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Escape

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  1. What is also ironic is Belgian press reported we too had a shortage, so had to get electricity from Germany and France... No doubt there's a lot more playing than just supply and demand.
  2. Turn a rear wheel while counting the revolutions of the propshaft. 😉 Don't forget the diff will halve the ratio if one wheel is stationary. Filip
  3. Congratulations!
  4. For those wondering how spareribs can make it into an engine compartment: we have a good population of critters, even close to the cities. Probably because there is so little countryside left, they have adapted to living close to humans with the inevitable interactions. We regularly see foxes in the streets, nice to watch but no fun if you have chickens. Cars are typically targeted by marten. If you're unlucky, they'll chew through some wires (like the cable from the coil to the distributor on a Rover V8. Seriously, he could have chosen any of the other 8 cables on the distributor and the car would have started, just not that one!). I've been lucky so far, I've only found presents, usually eggs hidden in the engine compartment. In this case spareribs, probably left overs from a neighbor's BBQ. Tucked away in a very unfortunate spot! I threw the offending piece of meat to the end of my yard, for my own critters. 🙂
  5. Preferably while standing on one leg and reciting the sacred chant to make it fit. 😉
  6. Hang in there mate! And for the record, I find the grumpy look muffin is sporting rather cute. I'd adopt her in a heartbeat! 😉
  7. Close, 2 pieces of spareribs. 😲 Firmly wedged between the translator and a gearbox bracket, preventing the lever from going to 5th or 6th. They were well done obviously, but still looked rather tasty. 🙂
  8. A friend called me because she was no longer able to select 5th or 6th in her Renault Scenic. 1 to 4 and R seemed fine, and after some follow-up questions it sounded like the clutch was OK as well. So likely a problem with one of the selector cables, and I saw no real issue with letting her continue 'till I had time and space in the Workshop. Yesterday she came over and sure enough I felt a hard stop when moving the gear lever to the far right trying to select 5th or 6th. So I dug in, removing the battery tray, ECU etc to get a clear view of the selector cables and translator. This is what I found: 😄 Very glad I didn't have to open the gearbox, my worst fear was a broken selector shaft or such. And frankly the car isn't worth that kind of effort, but she does need a car and would have a hard time paying for another one to replace it. Filip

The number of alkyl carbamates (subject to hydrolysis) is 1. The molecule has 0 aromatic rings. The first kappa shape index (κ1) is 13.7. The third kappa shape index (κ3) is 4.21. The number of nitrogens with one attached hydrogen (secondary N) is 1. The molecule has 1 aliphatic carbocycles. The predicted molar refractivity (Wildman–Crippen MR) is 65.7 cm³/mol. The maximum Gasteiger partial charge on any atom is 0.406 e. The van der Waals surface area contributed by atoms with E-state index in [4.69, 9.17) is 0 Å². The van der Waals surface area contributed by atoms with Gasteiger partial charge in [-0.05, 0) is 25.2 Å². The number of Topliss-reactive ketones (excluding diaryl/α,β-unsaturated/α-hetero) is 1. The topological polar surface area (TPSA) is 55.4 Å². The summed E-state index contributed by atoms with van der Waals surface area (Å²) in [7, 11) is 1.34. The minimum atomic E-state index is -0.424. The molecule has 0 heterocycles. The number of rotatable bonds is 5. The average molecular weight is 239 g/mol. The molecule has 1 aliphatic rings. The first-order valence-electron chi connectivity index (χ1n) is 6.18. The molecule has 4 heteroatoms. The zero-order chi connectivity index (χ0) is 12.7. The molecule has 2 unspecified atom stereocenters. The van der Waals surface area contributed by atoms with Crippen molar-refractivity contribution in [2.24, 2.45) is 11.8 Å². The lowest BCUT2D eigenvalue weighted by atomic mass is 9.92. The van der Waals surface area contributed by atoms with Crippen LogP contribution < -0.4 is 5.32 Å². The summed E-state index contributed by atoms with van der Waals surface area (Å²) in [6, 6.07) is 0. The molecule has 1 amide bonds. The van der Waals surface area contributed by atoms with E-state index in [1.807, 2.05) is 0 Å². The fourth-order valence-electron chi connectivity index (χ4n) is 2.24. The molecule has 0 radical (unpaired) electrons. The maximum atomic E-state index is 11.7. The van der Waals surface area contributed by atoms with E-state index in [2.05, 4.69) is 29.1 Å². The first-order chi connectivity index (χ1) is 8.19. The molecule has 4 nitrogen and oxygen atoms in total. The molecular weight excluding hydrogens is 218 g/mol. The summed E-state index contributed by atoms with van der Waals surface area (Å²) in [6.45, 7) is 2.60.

9. I certainly understand the reasoning to err on the cautious side, nothing wrong with that. Especially when documents are concerned! But as for equipment, it's far less strict/clear. Officially, you still need to carry the spare bulb set (last time I checked the French rules) , but as you say on a lot of new cars you can't just replace them and even on many older ones (like some Renaults) it's all but impossible to do outside a workshop. On the other hand, the requirement to carry breath analysers has been dropped recently because in practice it was never checked. I have to add that during all my travels (mainly to UK) I've only been stopped for checks in Russia (3 times in ca 8000km). That resulted in: - 1 fine, deserved, I had crossed a white line while trying to find my way - 1 speeding fine I managed to get out off because I wasn't willing to pay cash and the cop didn't want to put anything in writing (to keep the money himself no doubt), so he let me off the hook and concentrated his efforts on the next foreign car - 1 document check that I managed to get through by showing my friend's driver license as I was driving his car at the time and we had forgotten to swap documents...
  10. Wine is fine, but whiskey works quicker 😉 (Ozzy)
  11. I wouldn't worry too much about it, no one pays much attention to tourist cars, especially in summer. As long as you have 'UK' displayed somewhere and it looks decent (i.e. not a piece of paper tape with UK written on it) you'll be just fine. Most of people doing checks don't know the exact rules anyway, they just expect to see a sticker if there's nothing in the license plate.
  12. I find it unacceptable that 'red' is still used in the description of an extreme alert. Surely some more neutral term can be found so as not to upset the native American population?
  13. But the ladies call me Fast-Fingered Filip. 😘